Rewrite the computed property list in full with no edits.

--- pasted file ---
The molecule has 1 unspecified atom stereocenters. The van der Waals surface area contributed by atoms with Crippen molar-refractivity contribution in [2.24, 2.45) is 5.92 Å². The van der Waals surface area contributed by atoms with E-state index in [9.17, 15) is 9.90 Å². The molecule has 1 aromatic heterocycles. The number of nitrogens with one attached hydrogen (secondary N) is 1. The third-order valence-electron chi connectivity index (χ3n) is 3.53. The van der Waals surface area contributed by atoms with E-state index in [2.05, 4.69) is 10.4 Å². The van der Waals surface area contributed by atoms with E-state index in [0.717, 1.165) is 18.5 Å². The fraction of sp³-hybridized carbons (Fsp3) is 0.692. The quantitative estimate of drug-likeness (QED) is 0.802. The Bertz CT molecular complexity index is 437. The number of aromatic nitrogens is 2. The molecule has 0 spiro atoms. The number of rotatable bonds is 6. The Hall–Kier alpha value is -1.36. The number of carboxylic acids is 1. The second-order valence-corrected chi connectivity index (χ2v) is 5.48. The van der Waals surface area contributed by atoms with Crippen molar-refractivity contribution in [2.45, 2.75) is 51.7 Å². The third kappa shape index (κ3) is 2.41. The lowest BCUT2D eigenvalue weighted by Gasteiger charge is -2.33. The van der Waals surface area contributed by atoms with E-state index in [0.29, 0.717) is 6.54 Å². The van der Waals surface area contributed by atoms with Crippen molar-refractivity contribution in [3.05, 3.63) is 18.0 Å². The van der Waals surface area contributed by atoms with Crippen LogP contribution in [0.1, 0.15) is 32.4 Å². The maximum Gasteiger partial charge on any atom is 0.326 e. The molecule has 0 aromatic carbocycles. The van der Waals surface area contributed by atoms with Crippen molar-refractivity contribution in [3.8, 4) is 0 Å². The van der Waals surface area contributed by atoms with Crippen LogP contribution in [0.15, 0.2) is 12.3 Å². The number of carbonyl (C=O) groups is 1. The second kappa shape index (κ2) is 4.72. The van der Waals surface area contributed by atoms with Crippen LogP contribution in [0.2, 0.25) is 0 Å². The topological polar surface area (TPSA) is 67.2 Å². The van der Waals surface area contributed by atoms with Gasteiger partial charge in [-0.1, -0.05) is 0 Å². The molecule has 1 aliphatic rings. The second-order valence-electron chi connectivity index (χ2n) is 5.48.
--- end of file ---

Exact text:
The molecule has 1 unspecified atom stereocenters. The van der Waals surface area contributed by atoms with Crippen molar-refractivity contribution in [2.24, 2.45) is 5.92 Å². The van der Waals surface area contributed by atoms with E-state index in [9.17, 15) is 9.90 Å². The molecule has 1 aromatic heterocycles. The number of nitrogens with one attached hydrogen (secondary N) is 1. The third-order valence-electron chi connectivity index (χ3n) is 3.53. The van der Waals surface area contributed by atoms with E-state index in [2.05, 4.69) is 10.4 Å². The van der Waals surface area contributed by atoms with E-state index in [0.717, 1.165) is 18.5 Å². The fraction of sp³-hybridized carbons (Fsp3) is 0.692. The quantitative estimate of drug-likeness (QED) is 0.802. The Bertz CT molecular complexity index is 437. The number of aromatic nitrogens is 2. The molecule has 0 spiro atoms. The number of rotatable bonds is 6. The Hall–Kier alpha value is -1.36. The number of carboxylic acids is 1. The second-order valence-corrected chi connectivity index (χ2v) is 5.48. The van der Waals surface area contributed by atoms with Crippen molar-refractivity contribution in [2.45, 2.75) is 51.7 Å². The third kappa shape index (κ3) is 2.41. The lowest BCUT2D eigenvalue weighted by Gasteiger charge is -2.33. The van der Waals surface area contributed by atoms with E-state index in [0.29, 0.717) is 6.54 Å². The van der Waals surface area contributed by atoms with Crippen molar-refractivity contribution in [3.05, 3.63) is 18.0 Å². The van der Waals surface area contributed by atoms with Crippen LogP contribution in [0.1, 0.15) is 32.4 Å². The maximum Gasteiger partial charge on any atom is 0.326 e. The molecule has 0 aromatic carbocycles. The van der Waals surface area contributed by atoms with Crippen molar-refractivity contribution in [3.8, 4) is 0 Å². The van der Waals surface area contributed by atoms with Crippen LogP contribution in [0.15, 0.2) is 12.3 Å². The number of carbonyl (C=O) groups is 1. The second kappa shape index (κ2) is 4.72. The van der Waals surface area contributed by atoms with Crippen LogP contribution in [0.2, 0.25) is 0 Å². The topological polar surface area (TPSA) is 67.2 Å². The van der Waals surface area contributed by atoms with Gasteiger partial charge in [-0.1, -0.05) is 0 Å². The molecule has 1 aliphatic rings. The second-order valence-electron chi connectivity index (χ2n) is 5.48.